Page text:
5 Things to Consider if Work is Taking Over Your Life

If your work involves a lot of emailing and phone calls, modern technology has made it possible to actually carry your job with you wherever you go (in the form of the cell phone in your pocket). But it’s not healthy to be “on call” all day, every day for your job. Work-life balance is something that a lot of people strive for, but how can you actually achieve it?

How to balance your work and life:

Define what balance means to you.

The most important thing to realize is that work-life balance is just that–a balancing act that will sway back and forth depending on the needs of the day (or week or month). With that in mind, you need to define what balance means to you. What parts of your work and life are most important for you to balance? Who’s involved in this balancing act? By picturing what a balanced life looks like to you, you’ll have goals to strive toward.

Understand what you have the power to change.

To better balance work and life, you’ll need to make some changes. Unfortunately, not everything is within your control to change, so it’s important to know what is. By making a list of small tweaks and changes you can make, you’ll set yourself up for immediate success and feel confident to tackle bigger work-life balance issues. If workweek dinners are always unplanned and rushed, try making them ahead of time over the weekend. If you’re carrying more of the load at home, ask your spouse or kids for help.

Think big when it comes to balance.

Small changes can certainly help, but there are a couple big changes you can make that will help you balance work and life.

  • One idea is to ask your manager for a more flexible schedule so that you’re able to work when it’s most convenient for you. The argument for flexible scheduling is is that flexible schedules help people deal with “life” issues like doctor’s appointments and car repairs outside of work hours, making them less distracted and more productive when they’re at work.
  • Another big idea is to ask if you can work from home, from as little as one day a week to as much as all the time. If you’re already expected to check email when you’re home from work, then you’re already working from home. But working from home on a more regular basis will save you commute time and stress, and actually make you a more productive employee. Working from home also makes you feel empowered to better balance work and life.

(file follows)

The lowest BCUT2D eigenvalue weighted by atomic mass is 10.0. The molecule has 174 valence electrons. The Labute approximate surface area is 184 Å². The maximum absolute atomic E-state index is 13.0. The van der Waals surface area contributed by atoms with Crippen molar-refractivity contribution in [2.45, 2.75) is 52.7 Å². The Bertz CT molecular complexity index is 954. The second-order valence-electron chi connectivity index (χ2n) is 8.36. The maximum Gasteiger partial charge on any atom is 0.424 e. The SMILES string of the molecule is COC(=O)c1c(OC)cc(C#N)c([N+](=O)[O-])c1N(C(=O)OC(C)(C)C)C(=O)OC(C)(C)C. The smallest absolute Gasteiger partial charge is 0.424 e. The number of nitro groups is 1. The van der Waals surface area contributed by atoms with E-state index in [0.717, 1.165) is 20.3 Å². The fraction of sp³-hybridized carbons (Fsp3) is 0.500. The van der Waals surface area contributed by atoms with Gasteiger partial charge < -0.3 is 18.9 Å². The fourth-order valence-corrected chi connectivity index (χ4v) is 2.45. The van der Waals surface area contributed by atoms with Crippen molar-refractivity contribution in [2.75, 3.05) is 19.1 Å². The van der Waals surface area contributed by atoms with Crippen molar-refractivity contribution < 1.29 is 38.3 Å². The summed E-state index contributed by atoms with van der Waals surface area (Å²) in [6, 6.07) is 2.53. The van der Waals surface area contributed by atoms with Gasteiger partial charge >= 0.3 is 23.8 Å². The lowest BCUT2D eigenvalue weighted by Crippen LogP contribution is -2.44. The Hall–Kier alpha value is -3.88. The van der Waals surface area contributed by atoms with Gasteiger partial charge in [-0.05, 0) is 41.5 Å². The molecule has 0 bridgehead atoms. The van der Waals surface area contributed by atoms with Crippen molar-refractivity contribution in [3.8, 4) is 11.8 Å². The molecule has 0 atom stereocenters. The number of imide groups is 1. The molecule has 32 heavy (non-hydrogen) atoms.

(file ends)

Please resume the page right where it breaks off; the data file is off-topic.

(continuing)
• A final big idea is to consider downsizing your job. There are plenty of part-time professional jobs that allow people to continue working and getting a paycheck, but which reduce the number of hours you’re working so you have more time for life. Think about where your money goes, what your priorities are, and where you can cut back at home. Working 30 hours a week instead of 40 can make a huge difference for your work-life balance.

If work-life balance is constantly on your to-do list, think about all the ways, both big and small, you can make changes to positively impact that balance. While the scales will always tip back and forth, you have the power to make that balance become steadier.

Brie Weiler Reynolds is the Director of Online Content at FlexJobs, the award-winning site for telecommuting and flexible job listings, and a contributing writer for 1 Million for Work Flexibility. Brie provides career and job search advice through the FlexJobs Blog.

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Panchali Yapa
Panchali Yapaabout a year ago

Thank you

Janice Thompson
Janice Thompsonabout a year ago

Seems if you don't obsess, you are unemployed.

Elena T.
Elena Poensgen1 years ago

Thank you :)

Fi T.
Fi T.1 years ago

Strive for a balance

Mary T.
Mary T.1 years ago

thanks for sharing, happy work isnt taking over my life but it does cause a lot of stress that I do bring home

Sue H.
Sue H.1 years ago

Good reminders, thanks. Makes me happy to be retired.

Lynn C.
Lynn C.1 years ago


Nimue P.
Nimue Pendragon1 years ago

Never has taken over my life :)

kathrynelizabet Etier

With the advent of cell phones, some employees seem to be "on call" 24/7. I was lucky enough to be able to retire early, but my husband's staff seems to think he's always available for texts and calls, as does management. I say, if you're on duty 24/7, then you should be paid 24/7.

John chapman
John chapman1 years ago

Spammer flagged.